The goals will be the same as I outlined above, but measuring it all will be much, MUCH easier. I definitely encourage everyone to use business accounts for that purpose! Well, I hope I taught you a little bit about how to use social media for business, and if you ever need some help or think you need someone to manage your accounts, feel free to contact us!

 

Tweet Archive: Marketing on Twitter in Less Time!

You’re probably asking yourself “What is a ‘Tweet Archive’?” or you might be thinking about the Library of Congress indexing tweets, but that’s not quite what I mean. A tweet archive is what we can create for ourselves in order to make managing our Twitter accounts much easier and, even, more organized. How can we do that? Let’s take a look.

What is a Tweet Archive and What Does it Do?

A tweet archive is also called a Twitter Library or Tweet Library, if you’ve heard of that phrase. It’s essentially pre-made tweets in a list or file that you can copy and paste into Twitter without having to type it all out. These can especially come in handy if you want to re-use tweets you’ve used before, if you participate in Twitter trends such as #FF or #FollowFriday, or if you just like to give a shout out to the same people a lot. Whatever you use it for, it can definitely save you time while still allowing you to create your own tweets versus retweeting someone else’s.

Using a Tweet Archive to Save Time

Imagine you have tips that you like to tweet out at various times on various days. They come in handy because people always like to read them and you get a decent amount of engagement (retweets, favorites, and comments) from them. You have them memorized and so you tediously type them out randomly throughout your week.. but what if you had a list of those tips handy and ready to copy and paste? Even better, what if you had the ability to have those tweets go out at specific times, knowing you get more attention and engagement during those days and times? You certainly can and that’s just what a tweet archive can do for you.

Let me explain.

With a mixture of social media tools, your smarts, and some great content, you can create a scenario where the tweets are going out at just the right times and you can respond to engagement in real time without having to sit at your computer for minutes or hours at a time. After an initial time investment and some small amounts of maintenance, you can use a tweet archive to fill your Twitter feed with great, “evergreen” or timeless content that will earn engagement and help you build your account.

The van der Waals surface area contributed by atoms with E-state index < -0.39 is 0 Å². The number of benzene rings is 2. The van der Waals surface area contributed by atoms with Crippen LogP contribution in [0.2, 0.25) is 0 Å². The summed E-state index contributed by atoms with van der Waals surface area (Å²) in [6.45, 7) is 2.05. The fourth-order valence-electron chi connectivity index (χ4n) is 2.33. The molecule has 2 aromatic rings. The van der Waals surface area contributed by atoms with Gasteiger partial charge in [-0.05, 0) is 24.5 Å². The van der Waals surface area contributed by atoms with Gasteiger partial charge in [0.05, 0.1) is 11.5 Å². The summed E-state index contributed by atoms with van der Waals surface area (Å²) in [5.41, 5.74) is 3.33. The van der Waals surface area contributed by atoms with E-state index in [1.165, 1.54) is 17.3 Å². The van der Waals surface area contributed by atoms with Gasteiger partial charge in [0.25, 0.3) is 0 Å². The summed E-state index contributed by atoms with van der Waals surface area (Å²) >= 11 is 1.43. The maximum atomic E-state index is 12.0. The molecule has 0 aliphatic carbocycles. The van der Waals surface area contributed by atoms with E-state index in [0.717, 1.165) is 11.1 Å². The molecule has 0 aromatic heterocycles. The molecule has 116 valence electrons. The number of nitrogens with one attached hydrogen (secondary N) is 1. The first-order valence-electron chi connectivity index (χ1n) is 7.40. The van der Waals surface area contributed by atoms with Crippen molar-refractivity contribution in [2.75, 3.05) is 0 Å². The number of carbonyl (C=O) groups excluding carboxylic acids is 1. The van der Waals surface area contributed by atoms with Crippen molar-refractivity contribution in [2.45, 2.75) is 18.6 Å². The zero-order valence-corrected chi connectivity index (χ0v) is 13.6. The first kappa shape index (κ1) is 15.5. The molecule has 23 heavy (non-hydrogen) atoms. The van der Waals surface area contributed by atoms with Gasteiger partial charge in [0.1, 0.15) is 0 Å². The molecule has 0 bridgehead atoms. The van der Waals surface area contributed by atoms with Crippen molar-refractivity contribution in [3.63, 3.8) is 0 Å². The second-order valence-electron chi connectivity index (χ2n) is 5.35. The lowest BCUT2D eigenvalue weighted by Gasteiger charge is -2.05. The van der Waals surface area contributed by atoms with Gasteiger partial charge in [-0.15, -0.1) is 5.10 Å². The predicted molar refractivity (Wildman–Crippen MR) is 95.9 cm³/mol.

How Do I Use a Tweet Archive?

First things first, you’ll need to create a tweet archive to use. This is probably the most time intensive step, but also part of the most fun (aside from answering the people that retweet and talk to you on Twitter!). Think of your industry and the types of content you’ll want to fill your tweet archive (or Twitter library, or tweet library) up with. You’ll need to go out on the internet and search for the content you want to share, or else start typing up the tips you want to use on your Twitter feed. Right now, just use a text file or word document to collect the tweets you plan to use and in our next article, Starting a Tweet Archive, I’ll cover how to put them to good use!

What I do to make it easy, is to put these in a format like this:

As you can see, these are easy, pre-made tweets ready to use. While typing out yours, be sure you check how many characters are in your tweet! It would be really disappointing to find that half of your tweet archive is useless or needs modification when it’s time to use them!

In the next few articles, I am going to cover just how to setup your tweet archive and what social media tools you will be using in order to get these tweets into action so you can be sure that your Twitter marketing campaign will be that much more successful, organized, and easy to manage!

Your Customers Don’t Care About Your Clout.. err.. Klout